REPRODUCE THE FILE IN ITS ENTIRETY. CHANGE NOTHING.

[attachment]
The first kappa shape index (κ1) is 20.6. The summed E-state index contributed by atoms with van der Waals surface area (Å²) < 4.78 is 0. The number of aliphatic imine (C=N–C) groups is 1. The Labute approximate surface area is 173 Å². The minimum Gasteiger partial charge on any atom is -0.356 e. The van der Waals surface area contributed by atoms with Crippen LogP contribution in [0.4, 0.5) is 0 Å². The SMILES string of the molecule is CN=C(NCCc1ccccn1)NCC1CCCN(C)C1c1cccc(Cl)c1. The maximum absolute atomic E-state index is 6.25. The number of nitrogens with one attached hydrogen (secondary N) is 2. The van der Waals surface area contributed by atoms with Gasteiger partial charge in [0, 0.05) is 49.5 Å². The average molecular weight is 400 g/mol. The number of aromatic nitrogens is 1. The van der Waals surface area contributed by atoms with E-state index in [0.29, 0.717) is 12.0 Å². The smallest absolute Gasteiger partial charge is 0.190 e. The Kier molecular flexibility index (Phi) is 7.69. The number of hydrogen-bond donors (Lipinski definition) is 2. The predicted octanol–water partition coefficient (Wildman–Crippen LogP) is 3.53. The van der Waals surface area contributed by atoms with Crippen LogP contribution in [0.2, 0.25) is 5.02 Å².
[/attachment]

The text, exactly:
The first kappa shape index (κ1) is 20.6. The summed E-state index contributed by atoms with van der Waals surface area (Å²) < 4.78 is 0. The number of aliphatic imine (C=N–C) groups is 1. The Labute approximate surface area is 173 Å². The minimum Gasteiger partial charge on any atom is -0.356 e. The van der Waals surface area contributed by atoms with Crippen LogP contribution in [0.4, 0.5) is 0 Å². The SMILES string of the molecule is CN=C(NCCc1ccccn1)NCC1CCCN(C)C1c1cccc(Cl)c1. The maximum absolute atomic E-state index is 6.25. The number of nitrogens with one attached hydrogen (secondary N) is 2. The van der Waals surface area contributed by atoms with Gasteiger partial charge in [0, 0.05) is 49.5 Å². The average molecular weight is 400 g/mol. The number of aromatic nitrogens is 1. The van der Waals surface area contributed by atoms with E-state index in [0.29, 0.717) is 12.0 Å². The smallest absolute Gasteiger partial charge is 0.190 e. The Kier molecular flexibility index (Phi) is 7.69. The number of hydrogen-bond donors (Lipinski definition) is 2. The predicted octanol–water partition coefficient (Wildman–Crippen LogP) is 3.53. The van der Waals surface area contributed by atoms with Crippen LogP contribution in [0.2, 0.25) is 5.02 Å².